The shoulder joint is the most mobile joint in the body. In part due to this, many of my clientele complain of clicking and popping within the shoulder (or shoulderS) and this can be anywhere from painful to annoying. Check out this weeks' post to understand the full shoulder joint and what you can do to put an end to your clicky and poppy shoulders...
Although the shoulder joint is anatomically technically 4 joints, most people typically think of the glenohumeral joint (ball and socket) when considering the shoulder. This portion of the shoulder is where the clicking/popping symptoms occur as a result of the "ball" (head of the humerus) sliding around on the "socket" (glenoid) which can be visualized comparatively as a golf ball sliding around on a tee.
These symptoms occur when the stability of the glenohumeral joint is insufficient - for one reason or another. The stability of the shoulder can be broken down between active components (namely, your muscles) and passive components (ligaments, labrum, etc.).
Some people are naturally born more "loose", so to speak, when it comes to things like joint capsules and ligaments. Other people can acquire increased mobility of the joint itself through over-stretching the shoulder in particular ways or particular repetitive motions (such as a baseball pitcher, for example). Even with solid ligamentous and joint capsule stability, the shoulder can still move around quite a bit compared to other ball and socket joints (like the hip) due to the limited bony configuration - again, visualize a large golf ball on a small tee.
Either way, when this movement is present the shoulder requires more stability from the active components of shoulder stability (as we said previously, the muscles). If the muscles are unable to take on this increased demand (too weak, poor timing of contraction, etc.), then the stability of the joint will "fail", so to speak.
When this stability system "fails", this can contribute to symptoms such as clicking or popping in one or both of your shoulders as a result of the ball sliding around on the socket and running into or over various structures within the shoulder.
The bad news is, it is difficult to modify the "tightness" of the passive structures of the shoulder without an invasive procedure, such as a capsulorrhaphy.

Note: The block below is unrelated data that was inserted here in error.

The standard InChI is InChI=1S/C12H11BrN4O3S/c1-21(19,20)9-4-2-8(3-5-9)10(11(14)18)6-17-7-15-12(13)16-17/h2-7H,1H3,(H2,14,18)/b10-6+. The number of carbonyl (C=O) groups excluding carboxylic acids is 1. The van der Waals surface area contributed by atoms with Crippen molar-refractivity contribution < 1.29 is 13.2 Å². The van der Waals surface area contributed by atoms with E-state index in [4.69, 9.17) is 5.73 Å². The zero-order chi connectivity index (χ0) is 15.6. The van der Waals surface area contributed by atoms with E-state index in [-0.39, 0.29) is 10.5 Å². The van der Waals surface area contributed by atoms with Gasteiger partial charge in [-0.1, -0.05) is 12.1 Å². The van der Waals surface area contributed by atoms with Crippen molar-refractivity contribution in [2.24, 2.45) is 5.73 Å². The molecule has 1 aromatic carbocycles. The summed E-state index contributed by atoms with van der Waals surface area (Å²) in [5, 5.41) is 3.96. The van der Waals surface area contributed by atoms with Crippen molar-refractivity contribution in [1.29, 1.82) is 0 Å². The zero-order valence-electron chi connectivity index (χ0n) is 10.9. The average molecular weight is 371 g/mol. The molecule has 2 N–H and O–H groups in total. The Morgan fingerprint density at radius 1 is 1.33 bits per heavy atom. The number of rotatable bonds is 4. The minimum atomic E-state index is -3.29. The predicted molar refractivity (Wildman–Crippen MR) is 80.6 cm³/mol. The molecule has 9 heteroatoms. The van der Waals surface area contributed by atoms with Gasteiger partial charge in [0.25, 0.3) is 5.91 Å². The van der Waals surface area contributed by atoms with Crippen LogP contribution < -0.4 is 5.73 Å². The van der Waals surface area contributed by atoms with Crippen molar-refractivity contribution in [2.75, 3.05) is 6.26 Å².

The good news is, we can improve these symptoms WITHOUT surgery by improving the portion of this system that we DO have control of - the active stabilizers (aka: our muscles)
More specifically, the rotator cuff muscles play a huge role in the stability in our shoulder joints. The rotator cuff is made up of 4 relatively smaller muscles (teres minor, infraspinatus, supraspinatus, and subscapularis) that surround the shoulder joint. Although each of these muscles can move the arm in a given direction, the primary function of these muscles is to provide compression of the "ball" into the "socket" with shoulder motion to prevent sliding and translation of the joint itself (aka provide stability).
Like I previously alluded to, the ability of the muscles to stabilize the shoulder comes down to 2 main features - timing of contraction and gross strength. Many people lift weights to gain strength, however it is often overlooked that the timing of muscle contraction during a movement is vital, particularly in a large 4-joint complex such as the shoulder. In this case, we want the rotator cuff to contract well prior to, and throughout, movement of the shoulder to maintain a good contact between the ball and socket.
While strength is often king when it comes to injury, it doesn't hurt to address both components simultaneously. Check out this video for exercises that can help you ditch your clicking and popping shoulders.
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